India has an obligation to those left on the ‘wrong’ side after Partition
The passage of the Citizenship (Amendment) Bill in the Lok Sabha last week has created convulsions in Assam and the rest of northeastern India. There have been protests all over the region, the Asom Gana Parishad — an ally of the BJP — has walked out of the Sarbanand Sonowal ministry in Assam and the Meghalaya chief minister has expressed his government’s displeasure to the Centre. Although home minister Rajnath Singh tried to allay concerns over the erosion of regional identity, there is concern over the implicit negation of the Assam Accord of 1985 and troubles in the whole region if the bill is passed in the Rajya Sabha next month.
As a member of the joint committee that examined the bill and visited Guwahati, Silchar and Shillong in this connection, I am aware that the committee had the daunting task of addressing some of the leftover complications of the Partition in 1947. This has involved exercising difficult options.
First, the bill proceeds on the assumption that religious minorities in both Pakistan and Bangladesh — and for that matter Afghanistan — are, in effect, unwanted citizens that look to India as the country of refuge. In (West) Pakistan the issue was resolved in the immediate aftermath of Partition when there was a near-total exodus of Hindus and Sikhs to India. However, the exodus of Hindus and Buddhists from what is now Bangladesh happened in phases. But the process has been uninterrupted since 1947 and Bangladeshi Hindus still constitute 11% of the population there. Their sense of vulnerability remains high, especially in the rural areas, and the flight to India has been triggered almost entirely by religious persecution, not the least of which involves the safety of women.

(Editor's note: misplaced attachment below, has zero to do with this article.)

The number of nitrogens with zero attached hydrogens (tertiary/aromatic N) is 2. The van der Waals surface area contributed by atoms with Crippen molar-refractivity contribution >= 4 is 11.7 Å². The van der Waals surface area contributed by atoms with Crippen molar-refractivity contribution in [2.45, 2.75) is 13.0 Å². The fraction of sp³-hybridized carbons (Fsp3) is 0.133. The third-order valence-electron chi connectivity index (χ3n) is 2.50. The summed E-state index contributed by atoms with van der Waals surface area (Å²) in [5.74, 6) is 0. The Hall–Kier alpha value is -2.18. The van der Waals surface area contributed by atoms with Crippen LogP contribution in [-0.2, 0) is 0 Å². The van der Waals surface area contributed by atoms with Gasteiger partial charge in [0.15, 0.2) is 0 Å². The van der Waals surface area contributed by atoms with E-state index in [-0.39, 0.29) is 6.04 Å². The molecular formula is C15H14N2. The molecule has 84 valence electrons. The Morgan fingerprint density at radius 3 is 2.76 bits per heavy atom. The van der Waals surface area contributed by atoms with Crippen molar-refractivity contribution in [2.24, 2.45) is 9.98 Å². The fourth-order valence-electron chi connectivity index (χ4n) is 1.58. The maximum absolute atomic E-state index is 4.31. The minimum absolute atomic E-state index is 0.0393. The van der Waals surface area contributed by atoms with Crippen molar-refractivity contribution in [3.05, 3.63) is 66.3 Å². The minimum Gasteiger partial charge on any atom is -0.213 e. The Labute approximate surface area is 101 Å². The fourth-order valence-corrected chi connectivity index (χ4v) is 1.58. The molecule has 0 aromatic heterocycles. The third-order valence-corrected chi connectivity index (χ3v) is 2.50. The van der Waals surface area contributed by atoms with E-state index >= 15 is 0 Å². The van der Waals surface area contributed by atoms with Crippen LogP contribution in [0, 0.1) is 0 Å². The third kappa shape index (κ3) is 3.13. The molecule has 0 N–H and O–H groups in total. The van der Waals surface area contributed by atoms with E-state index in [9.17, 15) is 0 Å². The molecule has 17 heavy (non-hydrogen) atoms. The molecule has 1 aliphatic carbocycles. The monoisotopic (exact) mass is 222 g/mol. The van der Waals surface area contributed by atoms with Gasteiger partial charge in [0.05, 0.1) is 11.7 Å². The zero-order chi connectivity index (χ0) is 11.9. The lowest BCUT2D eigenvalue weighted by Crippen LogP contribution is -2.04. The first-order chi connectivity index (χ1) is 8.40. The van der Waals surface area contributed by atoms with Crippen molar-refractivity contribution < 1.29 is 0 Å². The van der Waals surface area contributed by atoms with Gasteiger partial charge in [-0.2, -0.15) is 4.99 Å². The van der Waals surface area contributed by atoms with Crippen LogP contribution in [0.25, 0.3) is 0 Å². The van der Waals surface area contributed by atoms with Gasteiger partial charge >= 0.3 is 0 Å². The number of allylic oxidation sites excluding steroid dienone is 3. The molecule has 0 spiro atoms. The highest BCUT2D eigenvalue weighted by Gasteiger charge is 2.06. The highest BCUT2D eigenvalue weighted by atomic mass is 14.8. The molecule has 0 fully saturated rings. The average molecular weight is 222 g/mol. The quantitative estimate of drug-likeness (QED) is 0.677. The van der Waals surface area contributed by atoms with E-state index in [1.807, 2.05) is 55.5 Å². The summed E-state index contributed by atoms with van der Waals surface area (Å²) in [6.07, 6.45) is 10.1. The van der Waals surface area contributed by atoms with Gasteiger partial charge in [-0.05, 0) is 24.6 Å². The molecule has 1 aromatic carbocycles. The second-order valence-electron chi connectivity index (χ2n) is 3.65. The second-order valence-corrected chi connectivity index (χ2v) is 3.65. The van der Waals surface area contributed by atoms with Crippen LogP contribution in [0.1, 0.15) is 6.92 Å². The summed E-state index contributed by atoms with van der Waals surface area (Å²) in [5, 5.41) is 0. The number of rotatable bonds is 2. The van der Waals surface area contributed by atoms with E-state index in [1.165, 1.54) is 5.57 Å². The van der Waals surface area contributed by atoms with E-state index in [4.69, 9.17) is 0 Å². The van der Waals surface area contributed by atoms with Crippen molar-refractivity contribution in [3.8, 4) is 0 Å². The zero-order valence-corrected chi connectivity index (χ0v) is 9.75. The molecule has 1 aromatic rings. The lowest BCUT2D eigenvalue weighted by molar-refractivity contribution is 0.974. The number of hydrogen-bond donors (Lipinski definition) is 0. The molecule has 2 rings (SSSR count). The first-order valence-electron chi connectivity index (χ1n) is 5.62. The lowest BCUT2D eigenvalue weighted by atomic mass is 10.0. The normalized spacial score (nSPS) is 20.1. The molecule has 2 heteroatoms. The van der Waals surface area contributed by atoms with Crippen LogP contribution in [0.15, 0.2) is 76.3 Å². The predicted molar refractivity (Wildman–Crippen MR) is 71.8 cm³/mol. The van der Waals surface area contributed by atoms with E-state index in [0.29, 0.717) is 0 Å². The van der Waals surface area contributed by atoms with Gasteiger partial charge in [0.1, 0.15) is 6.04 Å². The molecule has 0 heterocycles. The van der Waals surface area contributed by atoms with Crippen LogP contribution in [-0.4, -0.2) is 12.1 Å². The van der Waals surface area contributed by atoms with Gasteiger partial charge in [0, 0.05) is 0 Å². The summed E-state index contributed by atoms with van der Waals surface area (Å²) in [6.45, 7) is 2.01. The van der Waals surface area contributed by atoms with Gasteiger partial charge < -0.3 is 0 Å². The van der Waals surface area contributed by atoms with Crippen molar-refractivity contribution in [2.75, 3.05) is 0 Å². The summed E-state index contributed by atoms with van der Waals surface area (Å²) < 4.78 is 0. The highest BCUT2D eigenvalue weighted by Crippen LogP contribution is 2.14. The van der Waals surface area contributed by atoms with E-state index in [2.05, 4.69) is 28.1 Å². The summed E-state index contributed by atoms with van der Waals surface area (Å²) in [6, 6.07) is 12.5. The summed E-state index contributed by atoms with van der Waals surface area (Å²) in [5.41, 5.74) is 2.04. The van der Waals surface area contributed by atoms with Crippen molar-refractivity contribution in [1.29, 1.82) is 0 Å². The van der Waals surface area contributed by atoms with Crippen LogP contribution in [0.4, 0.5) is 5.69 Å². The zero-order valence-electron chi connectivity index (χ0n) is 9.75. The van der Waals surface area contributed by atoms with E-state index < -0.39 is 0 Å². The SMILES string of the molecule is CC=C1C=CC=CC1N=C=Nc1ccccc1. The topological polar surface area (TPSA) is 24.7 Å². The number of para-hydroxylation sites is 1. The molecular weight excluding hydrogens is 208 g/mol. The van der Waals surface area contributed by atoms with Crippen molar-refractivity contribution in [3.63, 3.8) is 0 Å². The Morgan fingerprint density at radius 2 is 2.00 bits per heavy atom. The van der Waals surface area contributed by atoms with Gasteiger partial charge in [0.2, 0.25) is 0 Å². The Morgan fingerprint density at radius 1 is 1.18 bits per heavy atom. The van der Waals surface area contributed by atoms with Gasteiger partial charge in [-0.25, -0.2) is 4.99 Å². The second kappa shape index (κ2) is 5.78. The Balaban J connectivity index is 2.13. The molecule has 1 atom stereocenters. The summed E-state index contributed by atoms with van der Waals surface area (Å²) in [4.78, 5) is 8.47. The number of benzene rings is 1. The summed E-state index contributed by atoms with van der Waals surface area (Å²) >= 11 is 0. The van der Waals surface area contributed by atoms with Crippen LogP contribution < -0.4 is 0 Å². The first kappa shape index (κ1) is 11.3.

The bill, in effect, institutionalises the ‘right of return’ principle for religious minorities who were left on the ‘wrong’ side after Partition. The move, while not contesting the secular character of the Indian republic, establishes India’s obligation towards those excluded from the religious underpinning of Pakistan — either as a Muslim homeland or an Islamic state. In effect, the bill legitimises what is a de facto reality. The principle is not dissimilar to Germany’s obligations towards all ethnic Germans in eastern Europe and Britain’s towards those who can establish British-born grandparents.
Secondly, it is undeniable that the burden of Hindus and Buddhists fleeing East Pakistan and Bangladesh has been disproportionately borne by West Bengal, Assam, Tripura and Meghalaya. While West Bengal — despite the relative indifference to rehabilitation in the Nehru years — has experienced a near-seamless integration of fellow Bengali-speakers from the east, there have been enormous complications in Assam and the northeast. Tripura experienced a demographic overhaul that left the indigenous population in a woeful minority. In Assam, the situation was complicated by the politically inspired influx of Bangladeshi Muslims. This was the trigger for the Assam anti-foreigner agitation in the 1980s.
There are fears in Assam that by granting citizenship to Hindus and Buddhists who entered the state till end-2014, the demography and political balance in the state will be further distorted and the rights of indigenous people negated. Indeed, before the BJP won power in 2016, the prevailing perception was that Assamese sentiments were at a permanent discount owing to the veto of minority vote banks.
The outcry over the National Register of Citizens and the hesitation over excluding non-Indians from the voter lists have revived Assamese apprehensions. The ferocity of the emotional backlash over identity is even threatening to overwhelm the enormous goodwill the Narendra Modi government has gained over its development of the region.
How can these two imperatives be met, without straining national unity? Among other things, the Assam Accord promised constitutional and administrative steps to safeguard the identity of the “Assamese people”. In today’s context, this involves affirmative action to ensure the political primacy of the indigenous peoples and insulating them against land alienation. Protective legislation undertaken by state governments in other northeastern states merits emulation in Assam.
In view of the complexities, it is worth making a distinction between citizenship and domicile. The principles governing Indian nationhood that the proposed citizenship bill articulates will be strengthened if there is no corresponding feeling of alienation among the people who have so far generously accommodated the victims of Partition. The Indian Constitution has never insisted on a one-size-fits-all approach for a diverse country. There is political space to accommodate the concerns of Assam without having to abjure people for whom India has always been the motherland.
DISCLAIMER : Views expressed above are the author’s own.